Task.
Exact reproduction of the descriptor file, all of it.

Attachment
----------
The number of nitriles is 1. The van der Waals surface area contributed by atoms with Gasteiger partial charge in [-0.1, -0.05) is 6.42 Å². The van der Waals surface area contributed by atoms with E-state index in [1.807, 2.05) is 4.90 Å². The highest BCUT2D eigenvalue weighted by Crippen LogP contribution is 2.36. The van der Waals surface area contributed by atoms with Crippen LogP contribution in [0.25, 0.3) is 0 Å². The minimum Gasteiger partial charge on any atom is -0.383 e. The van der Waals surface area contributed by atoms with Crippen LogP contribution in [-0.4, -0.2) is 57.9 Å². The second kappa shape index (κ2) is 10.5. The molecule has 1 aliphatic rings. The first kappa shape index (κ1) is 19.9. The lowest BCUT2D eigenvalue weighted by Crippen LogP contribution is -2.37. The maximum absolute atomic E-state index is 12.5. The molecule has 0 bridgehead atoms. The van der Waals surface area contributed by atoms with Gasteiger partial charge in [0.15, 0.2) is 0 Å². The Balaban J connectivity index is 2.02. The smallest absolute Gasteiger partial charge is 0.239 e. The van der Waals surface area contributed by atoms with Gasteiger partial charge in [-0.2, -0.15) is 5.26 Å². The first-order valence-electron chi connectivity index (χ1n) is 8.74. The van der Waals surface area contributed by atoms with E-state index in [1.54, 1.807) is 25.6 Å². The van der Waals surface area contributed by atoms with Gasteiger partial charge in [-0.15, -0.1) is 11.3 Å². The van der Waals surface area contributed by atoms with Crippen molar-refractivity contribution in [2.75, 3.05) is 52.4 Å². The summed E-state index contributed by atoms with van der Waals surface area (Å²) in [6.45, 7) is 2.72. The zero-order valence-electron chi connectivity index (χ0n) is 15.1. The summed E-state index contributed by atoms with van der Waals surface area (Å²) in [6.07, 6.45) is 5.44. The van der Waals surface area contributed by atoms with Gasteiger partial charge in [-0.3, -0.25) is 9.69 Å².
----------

The number of nitriles is 1. The van der Waals surface area contributed by atoms with Gasteiger partial charge in [-0.1, -0.05) is 6.42 Å². The van der Waals surface area contributed by atoms with E-state index in [1.807, 2.05) is 4.90 Å². The highest BCUT2D eigenvalue weighted by Crippen LogP contribution is 2.36. The van der Waals surface area contributed by atoms with Crippen LogP contribution in [0.25, 0.3) is 0 Å². The minimum Gasteiger partial charge on any atom is -0.383 e. The van der Waals surface area contributed by atoms with Crippen LogP contribution in [-0.4, -0.2) is 57.9 Å². The second kappa shape index (κ2) is 10.5. The molecule has 1 aliphatic rings. The first kappa shape index (κ1) is 19.9. The lowest BCUT2D eigenvalue weighted by Crippen LogP contribution is -2.37. The maximum absolute atomic E-state index is 12.5. The molecule has 0 bridgehead atoms. The van der Waals surface area contributed by atoms with Gasteiger partial charge in [0.15, 0.2) is 0 Å². The Balaban J connectivity index is 2.02. The smallest absolute Gasteiger partial charge is 0.239 e. The van der Waals surface area contributed by atoms with Gasteiger partial charge in [-0.2, -0.15) is 5.26 Å². The first-order valence-electron chi connectivity index (χ1n) is 8.74. The van der Waals surface area contributed by atoms with E-state index in [1.54, 1.807) is 25.6 Å². The van der Waals surface area contributed by atoms with Gasteiger partial charge in [-0.15, -0.1) is 11.3 Å². The van der Waals surface area contributed by atoms with Crippen molar-refractivity contribution in [2.75, 3.05) is 52.4 Å². The summed E-state index contributed by atoms with van der Waals surface area (Å²) in [6.45, 7) is 2.72. The zero-order valence-electron chi connectivity index (χ0n) is 15.1. The summed E-state index contributed by atoms with van der Waals surface area (Å²) in [6.07, 6.45) is 5.44. The van der Waals surface area contributed by atoms with Gasteiger partial charge in [-0.3, -0.25) is 9.69 Å².